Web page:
La Leche League International (LLLI) lactation experts say that treatment may be given four times a day or after each nursing session. It is also advisable to continue the treatment for two weeks after your symptoms have disappeared. Keep in mind that the symptoms may seem to get worse for a few days after treatment begins, following which you should start feeling better.
How can you prevent getting breast and nipple thrush? Some very handy tips are on the next page.
Prevention tips for breast and nipple thrush
Breast and nipple thrush, once contracted, can be quite tough to get rid of and may be very uncomfortable and painful. Because of this, it is best to arm yourself with information on how to avoid it in the first place.
- Wash hands often (before and after nursing, after using the bathroom, and before or after changing the baby’s diaper). Use hot, soapy water and paper towels.
- Numb the nipple with ice wrapped in a washcloth before beginning to nurse.
- Offer your baby short, frequent feeds, starting on the side that hurts the least. Yes, nursing your baby with this condition can be terribly painful. But it’s really important that you empty your breasts regularly to prevent a condition like mastitis from setting in. If it becomes too painful to nurse, you may want to pump your milk temporarily and feed it to your baby by cup or bottle until the pain lessens.
- Try drinking green tea 3 or 4 times a day. It may help cleanse your system of excess yeast.
- Eating yoghurt that contains live active cultures or taking oral acidophilus can encourage the growth of good bacteria in your gut, which can prevent the growth of yeast.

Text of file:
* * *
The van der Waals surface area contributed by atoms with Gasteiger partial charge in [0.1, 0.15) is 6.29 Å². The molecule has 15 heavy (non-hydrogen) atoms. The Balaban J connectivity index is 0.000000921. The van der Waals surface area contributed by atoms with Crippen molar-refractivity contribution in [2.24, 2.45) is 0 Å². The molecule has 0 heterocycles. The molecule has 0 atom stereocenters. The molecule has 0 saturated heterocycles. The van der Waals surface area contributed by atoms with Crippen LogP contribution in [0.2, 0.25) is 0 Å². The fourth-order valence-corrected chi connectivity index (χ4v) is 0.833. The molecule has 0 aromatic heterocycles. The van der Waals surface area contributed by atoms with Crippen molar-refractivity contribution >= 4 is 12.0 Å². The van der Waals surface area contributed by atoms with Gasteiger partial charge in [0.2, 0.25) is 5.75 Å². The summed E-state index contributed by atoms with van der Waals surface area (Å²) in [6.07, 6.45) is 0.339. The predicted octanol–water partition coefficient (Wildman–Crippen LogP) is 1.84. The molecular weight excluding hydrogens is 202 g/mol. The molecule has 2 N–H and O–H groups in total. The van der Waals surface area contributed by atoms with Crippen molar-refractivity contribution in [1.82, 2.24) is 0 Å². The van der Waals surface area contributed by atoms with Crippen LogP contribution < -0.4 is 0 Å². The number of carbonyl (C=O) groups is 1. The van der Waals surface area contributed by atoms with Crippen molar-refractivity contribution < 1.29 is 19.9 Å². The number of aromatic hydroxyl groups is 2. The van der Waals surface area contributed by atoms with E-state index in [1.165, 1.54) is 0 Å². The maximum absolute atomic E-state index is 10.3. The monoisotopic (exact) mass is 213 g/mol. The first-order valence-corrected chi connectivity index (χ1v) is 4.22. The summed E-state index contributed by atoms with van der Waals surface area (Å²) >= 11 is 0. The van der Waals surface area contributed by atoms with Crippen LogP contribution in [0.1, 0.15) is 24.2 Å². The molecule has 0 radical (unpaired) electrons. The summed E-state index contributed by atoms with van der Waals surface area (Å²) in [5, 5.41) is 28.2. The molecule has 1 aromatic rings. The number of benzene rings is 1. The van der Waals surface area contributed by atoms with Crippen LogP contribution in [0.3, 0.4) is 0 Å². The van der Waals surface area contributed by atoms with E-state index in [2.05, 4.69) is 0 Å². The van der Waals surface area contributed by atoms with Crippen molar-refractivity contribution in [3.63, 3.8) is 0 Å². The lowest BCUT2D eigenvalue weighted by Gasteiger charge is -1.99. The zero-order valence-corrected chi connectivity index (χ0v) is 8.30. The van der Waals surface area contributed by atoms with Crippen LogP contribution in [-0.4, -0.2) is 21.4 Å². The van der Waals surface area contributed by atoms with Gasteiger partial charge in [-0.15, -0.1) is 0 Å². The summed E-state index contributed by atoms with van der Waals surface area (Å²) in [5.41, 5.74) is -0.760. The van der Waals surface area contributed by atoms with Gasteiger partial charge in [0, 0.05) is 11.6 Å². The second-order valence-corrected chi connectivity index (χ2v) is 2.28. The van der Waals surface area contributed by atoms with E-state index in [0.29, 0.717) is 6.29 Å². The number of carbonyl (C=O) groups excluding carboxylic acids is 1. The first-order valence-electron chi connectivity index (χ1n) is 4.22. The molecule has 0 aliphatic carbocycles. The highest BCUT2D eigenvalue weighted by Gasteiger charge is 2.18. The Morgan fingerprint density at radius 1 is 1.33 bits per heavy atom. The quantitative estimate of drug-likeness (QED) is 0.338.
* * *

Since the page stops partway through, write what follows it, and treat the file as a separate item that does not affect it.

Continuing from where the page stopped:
- Decrease consumption of foods containing high amounts of sugar and/or yeast (such as beer, wine, sodas, bread, desserts, etc.).
- You may find that reducing yeast and sugar in your diet during a thrush outbreak helps.
- If your baby uses a pacifier or bottle nipple, you should boil it for 20 minutes a day and replace it each week.
- Avoid plastic lined breast-pads that could trap leaked milk and moisture. Remember to change your breast pads after each feed.
- If you are pumping, thoroughly sterilise all breast pump parts that come in contact with milk.
- Do not freeze breastmilk you pump during an outbreak of thrush. Freezing breastmilk does not kill the yeast in it.
12. Any toys that go into your baby’s mouth should be washed well with hot, soapy water.
13. Wash all items of clothing that come into contact with your nipples in hot water and dry well in the sun. Yeast organisms hate sunlight, so expose your breasts and nipples to sunlight too, for a few minutes several times a day.
14. Rinsing your nipples with solution of vinegar and water (one tablespoon vinegar to one cup water) after every feed can help. Use a fresh cotton ball for each application and make a new solution every day. Remember to let your nipples air dry after each application
If you do suspect you have nipple thrush, do consult your doctor without delay. He can assess your situation and decide on the best course of treatment. Be vigilant about taking the prescribed medication for as long as the doctor asks you to in order to completely and effectively eliminate the thrush infection.
Baumslag, N., Michels, D, A Woman’s Guide to Yeast Infections. New York: Pocket Books, 1992.
Lawrence, R. Breastfeeding: A Guide for the Medical Profession, 4th edition. St. Louis: C.V. Mosby Company, 1994.
Need Help? Don’t fret!
When in doubt, please refer to a lactation consultant, who can offer you more personalised advice according to you and your baby’s situation.
theAsianparent also has a Singapore Breastfeeding Mums Support Group that you can join for mum-to-mum advice.
Have you ever had nipple thrush? How did you treat it and do you have any of your own tips to share with other readers? Let us know by leaving a comment below.